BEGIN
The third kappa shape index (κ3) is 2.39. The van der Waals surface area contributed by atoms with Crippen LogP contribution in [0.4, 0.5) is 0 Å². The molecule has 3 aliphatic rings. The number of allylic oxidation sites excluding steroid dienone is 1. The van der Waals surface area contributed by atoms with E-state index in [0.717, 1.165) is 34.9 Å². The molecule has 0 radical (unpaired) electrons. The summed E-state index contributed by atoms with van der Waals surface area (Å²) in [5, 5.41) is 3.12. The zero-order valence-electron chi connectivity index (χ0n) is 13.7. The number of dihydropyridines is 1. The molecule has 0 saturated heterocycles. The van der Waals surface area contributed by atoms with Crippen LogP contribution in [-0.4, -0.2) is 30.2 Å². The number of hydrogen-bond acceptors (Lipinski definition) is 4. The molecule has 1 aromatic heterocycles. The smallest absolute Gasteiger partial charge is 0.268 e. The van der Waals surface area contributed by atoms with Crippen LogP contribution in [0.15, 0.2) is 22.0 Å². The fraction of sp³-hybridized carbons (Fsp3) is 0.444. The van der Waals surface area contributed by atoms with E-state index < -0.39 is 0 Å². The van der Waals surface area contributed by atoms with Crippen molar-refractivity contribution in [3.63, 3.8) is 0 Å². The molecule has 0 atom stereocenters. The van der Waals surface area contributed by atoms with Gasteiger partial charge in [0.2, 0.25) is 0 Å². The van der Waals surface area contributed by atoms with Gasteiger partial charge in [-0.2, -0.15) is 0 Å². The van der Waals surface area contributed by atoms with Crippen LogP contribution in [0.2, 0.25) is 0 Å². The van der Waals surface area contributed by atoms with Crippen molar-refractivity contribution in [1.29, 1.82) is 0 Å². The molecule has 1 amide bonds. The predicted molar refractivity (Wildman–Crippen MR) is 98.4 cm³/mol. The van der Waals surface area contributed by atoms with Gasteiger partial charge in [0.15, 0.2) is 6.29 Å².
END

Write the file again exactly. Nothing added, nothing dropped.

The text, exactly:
The third kappa shape index (κ3) is 2.39. The van der Waals surface area contributed by atoms with Crippen LogP contribution in [0.4, 0.5) is 0 Å². The molecule has 3 aliphatic rings. The number of allylic oxidation sites excluding steroid dienone is 1. The van der Waals surface area contributed by atoms with E-state index in [0.717, 1.165) is 34.9 Å². The molecule has 0 radical (unpaired) electrons. The summed E-state index contributed by atoms with van der Waals surface area (Å²) in [5, 5.41) is 3.12. The zero-order valence-electron chi connectivity index (χ0n) is 13.7. The number of dihydropyridines is 1. The molecule has 0 saturated heterocycles. The van der Waals surface area contributed by atoms with Crippen LogP contribution in [-0.4, -0.2) is 30.2 Å². The number of hydrogen-bond acceptors (Lipinski definition) is 4. The molecule has 1 aromatic heterocycles. The smallest absolute Gasteiger partial charge is 0.268 e. The van der Waals surface area contributed by atoms with Crippen LogP contribution in [0.15, 0.2) is 22.0 Å². The fraction of sp³-hybridized carbons (Fsp3) is 0.444. The van der Waals surface area contributed by atoms with E-state index < -0.39 is 0 Å². The van der Waals surface area contributed by atoms with Crippen molar-refractivity contribution in [3.63, 3.8) is 0 Å². The molecule has 0 atom stereocenters. The van der Waals surface area contributed by atoms with Gasteiger partial charge in [0.2, 0.25) is 0 Å². The van der Waals surface area contributed by atoms with Gasteiger partial charge in [-0.2, -0.15) is 0 Å². The van der Waals surface area contributed by atoms with Crippen LogP contribution in [0.2, 0.25) is 0 Å². The van der Waals surface area contributed by atoms with Crippen molar-refractivity contribution in [1.29, 1.82) is 0 Å². The molecule has 1 amide bonds. The predicted molar refractivity (Wildman–Crippen MR) is 98.4 cm³/mol. The van der Waals surface area contributed by atoms with Gasteiger partial charge in [0.15, 0.2) is 6.29 Å².